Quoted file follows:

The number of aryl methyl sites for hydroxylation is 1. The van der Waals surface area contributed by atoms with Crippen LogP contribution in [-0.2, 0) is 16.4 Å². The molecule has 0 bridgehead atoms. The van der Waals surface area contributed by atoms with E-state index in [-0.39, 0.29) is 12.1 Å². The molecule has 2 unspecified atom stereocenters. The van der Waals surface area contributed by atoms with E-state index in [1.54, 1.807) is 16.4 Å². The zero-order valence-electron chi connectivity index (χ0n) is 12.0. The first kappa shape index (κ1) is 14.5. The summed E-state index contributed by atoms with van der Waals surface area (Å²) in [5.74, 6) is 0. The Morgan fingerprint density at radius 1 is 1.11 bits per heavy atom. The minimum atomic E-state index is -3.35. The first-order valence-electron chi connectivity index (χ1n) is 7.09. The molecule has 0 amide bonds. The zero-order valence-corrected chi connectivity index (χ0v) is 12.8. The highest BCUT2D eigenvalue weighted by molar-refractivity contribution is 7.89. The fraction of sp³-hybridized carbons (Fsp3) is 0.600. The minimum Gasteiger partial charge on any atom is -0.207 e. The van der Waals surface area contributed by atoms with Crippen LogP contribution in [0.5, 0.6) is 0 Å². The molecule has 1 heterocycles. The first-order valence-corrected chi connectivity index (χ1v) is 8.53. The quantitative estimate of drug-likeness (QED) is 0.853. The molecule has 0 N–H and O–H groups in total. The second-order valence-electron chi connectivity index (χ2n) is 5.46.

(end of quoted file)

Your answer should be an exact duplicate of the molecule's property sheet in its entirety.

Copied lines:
The number of aryl methyl sites for hydroxylation is 1. The van der Waals surface area contributed by atoms with Crippen LogP contribution in [-0.2, 0) is 16.4 Å². The molecule has 0 bridgehead atoms. The van der Waals surface area contributed by atoms with E-state index in [-0.39, 0.29) is 12.1 Å². The molecule has 2 unspecified atom stereocenters. The van der Waals surface area contributed by atoms with E-state index in [1.54, 1.807) is 16.4 Å². The zero-order valence-electron chi connectivity index (χ0n) is 12.0. The first kappa shape index (κ1) is 14.5. The summed E-state index contributed by atoms with van der Waals surface area (Å²) in [5.74, 6) is 0. The Morgan fingerprint density at radius 1 is 1.11 bits per heavy atom. The minimum atomic E-state index is -3.35. The first-order valence-electron chi connectivity index (χ1n) is 7.09. The molecule has 0 amide bonds. The zero-order valence-corrected chi connectivity index (χ0v) is 12.8. The highest BCUT2D eigenvalue weighted by molar-refractivity contribution is 7.89. The fraction of sp³-hybridized carbons (Fsp3) is 0.600. The minimum Gasteiger partial charge on any atom is -0.207 e. The van der Waals surface area contributed by atoms with Crippen LogP contribution in [0.5, 0.6) is 0 Å². The molecule has 1 heterocycles. The first-order valence-corrected chi connectivity index (χ1v) is 8.53. The quantitative estimate of drug-likeness (QED) is 0.853. The molecule has 0 N–H and O–H groups in total. The second-order valence-electron chi connectivity index (χ2n) is 5.46.